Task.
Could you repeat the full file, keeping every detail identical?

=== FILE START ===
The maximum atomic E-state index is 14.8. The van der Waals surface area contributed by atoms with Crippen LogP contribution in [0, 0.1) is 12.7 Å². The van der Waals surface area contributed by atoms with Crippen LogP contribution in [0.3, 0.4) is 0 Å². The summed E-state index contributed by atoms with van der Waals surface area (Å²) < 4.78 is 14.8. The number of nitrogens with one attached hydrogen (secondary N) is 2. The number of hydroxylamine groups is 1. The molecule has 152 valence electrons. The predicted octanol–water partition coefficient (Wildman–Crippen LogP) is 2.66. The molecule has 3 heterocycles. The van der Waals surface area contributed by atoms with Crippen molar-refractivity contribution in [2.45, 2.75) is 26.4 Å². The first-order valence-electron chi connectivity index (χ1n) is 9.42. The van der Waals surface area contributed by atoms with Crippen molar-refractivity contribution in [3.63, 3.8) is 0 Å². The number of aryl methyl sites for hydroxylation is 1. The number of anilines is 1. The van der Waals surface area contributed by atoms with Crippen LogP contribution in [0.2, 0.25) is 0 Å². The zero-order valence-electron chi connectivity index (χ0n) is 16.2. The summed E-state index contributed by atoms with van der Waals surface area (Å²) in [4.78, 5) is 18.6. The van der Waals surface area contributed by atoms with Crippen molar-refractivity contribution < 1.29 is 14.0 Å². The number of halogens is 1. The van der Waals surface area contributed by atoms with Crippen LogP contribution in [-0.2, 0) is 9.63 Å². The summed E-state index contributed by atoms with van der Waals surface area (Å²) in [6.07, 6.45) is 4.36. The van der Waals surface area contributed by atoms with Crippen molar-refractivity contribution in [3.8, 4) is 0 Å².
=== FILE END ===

The maximum atomic E-state index is 14.8. The van der Waals surface area contributed by atoms with Crippen LogP contribution in [0, 0.1) is 12.7 Å². The van der Waals surface area contributed by atoms with Crippen LogP contribution in [0.3, 0.4) is 0 Å². The summed E-state index contributed by atoms with van der Waals surface area (Å²) < 4.78 is 14.8. The number of nitrogens with one attached hydrogen (secondary N) is 2. The number of hydroxylamine groups is 1. The molecule has 152 valence electrons. The predicted octanol–water partition coefficient (Wildman–Crippen LogP) is 2.66. The molecule has 3 heterocycles. The van der Waals surface area contributed by atoms with Crippen molar-refractivity contribution in [2.45, 2.75) is 26.4 Å². The first-order valence-electron chi connectivity index (χ1n) is 9.42. The van der Waals surface area contributed by atoms with Crippen molar-refractivity contribution in [3.63, 3.8) is 0 Å². The number of aryl methyl sites for hydroxylation is 1. The number of anilines is 1. The van der Waals surface area contributed by atoms with Crippen LogP contribution in [0.2, 0.25) is 0 Å². The zero-order valence-electron chi connectivity index (χ0n) is 16.2. The summed E-state index contributed by atoms with van der Waals surface area (Å²) in [4.78, 5) is 18.6. The van der Waals surface area contributed by atoms with Crippen molar-refractivity contribution < 1.29 is 14.0 Å². The number of halogens is 1. The van der Waals surface area contributed by atoms with Crippen LogP contribution in [-0.2, 0) is 9.63 Å². The summed E-state index contributed by atoms with van der Waals surface area (Å²) in [6.07, 6.45) is 4.36. The van der Waals surface area contributed by atoms with Crippen molar-refractivity contribution in [3.8, 4) is 0 Å².